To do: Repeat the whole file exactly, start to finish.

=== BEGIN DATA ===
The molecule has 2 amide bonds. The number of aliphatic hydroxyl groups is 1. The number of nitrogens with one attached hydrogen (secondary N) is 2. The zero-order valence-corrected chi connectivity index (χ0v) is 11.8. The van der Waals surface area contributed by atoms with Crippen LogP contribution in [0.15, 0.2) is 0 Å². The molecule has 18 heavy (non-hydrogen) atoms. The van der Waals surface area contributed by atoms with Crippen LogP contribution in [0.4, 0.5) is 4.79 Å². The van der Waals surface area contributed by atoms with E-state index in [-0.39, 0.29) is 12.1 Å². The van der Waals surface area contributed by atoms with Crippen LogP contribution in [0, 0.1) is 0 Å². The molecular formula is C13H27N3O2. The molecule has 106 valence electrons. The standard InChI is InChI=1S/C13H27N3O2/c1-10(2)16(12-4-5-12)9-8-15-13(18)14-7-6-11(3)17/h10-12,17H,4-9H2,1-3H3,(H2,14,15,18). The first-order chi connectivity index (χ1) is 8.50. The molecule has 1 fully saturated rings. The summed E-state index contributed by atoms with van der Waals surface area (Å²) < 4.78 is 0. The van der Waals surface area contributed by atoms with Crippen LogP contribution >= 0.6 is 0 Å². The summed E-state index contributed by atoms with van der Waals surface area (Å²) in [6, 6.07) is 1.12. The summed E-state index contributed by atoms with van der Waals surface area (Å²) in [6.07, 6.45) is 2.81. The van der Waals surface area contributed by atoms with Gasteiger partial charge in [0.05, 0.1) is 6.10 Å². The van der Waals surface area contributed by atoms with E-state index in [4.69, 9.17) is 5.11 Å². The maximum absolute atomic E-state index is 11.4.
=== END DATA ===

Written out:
The molecule has 2 amide bonds. The number of aliphatic hydroxyl groups is 1. The number of nitrogens with one attached hydrogen (secondary N) is 2. The zero-order valence-corrected chi connectivity index (χ0v) is 11.8. The van der Waals surface area contributed by atoms with Crippen LogP contribution in [0.15, 0.2) is 0 Å². The molecule has 18 heavy (non-hydrogen) atoms. The van der Waals surface area contributed by atoms with Crippen LogP contribution in [0.4, 0.5) is 4.79 Å². The van der Waals surface area contributed by atoms with E-state index in [-0.39, 0.29) is 12.1 Å². The van der Waals surface area contributed by atoms with Crippen LogP contribution in [0, 0.1) is 0 Å². The molecular formula is C13H27N3O2. The molecule has 106 valence electrons. The standard InChI is InChI=1S/C13H27N3O2/c1-10(2)16(12-4-5-12)9-8-15-13(18)14-7-6-11(3)17/h10-12,17H,4-9H2,1-3H3,(H2,14,15,18). The first-order chi connectivity index (χ1) is 8.50. The molecule has 1 fully saturated rings. The summed E-state index contributed by atoms with van der Waals surface area (Å²) < 4.78 is 0. The van der Waals surface area contributed by atoms with Crippen LogP contribution >= 0.6 is 0 Å². The summed E-state index contributed by atoms with van der Waals surface area (Å²) in [6, 6.07) is 1.12. The summed E-state index contributed by atoms with van der Waals surface area (Å²) in [6.07, 6.45) is 2.81. The van der Waals surface area contributed by atoms with Gasteiger partial charge in [0.05, 0.1) is 6.10 Å². The van der Waals surface area contributed by atoms with E-state index in [4.69, 9.17) is 5.11 Å². The maximum absolute atomic E-state index is 11.4.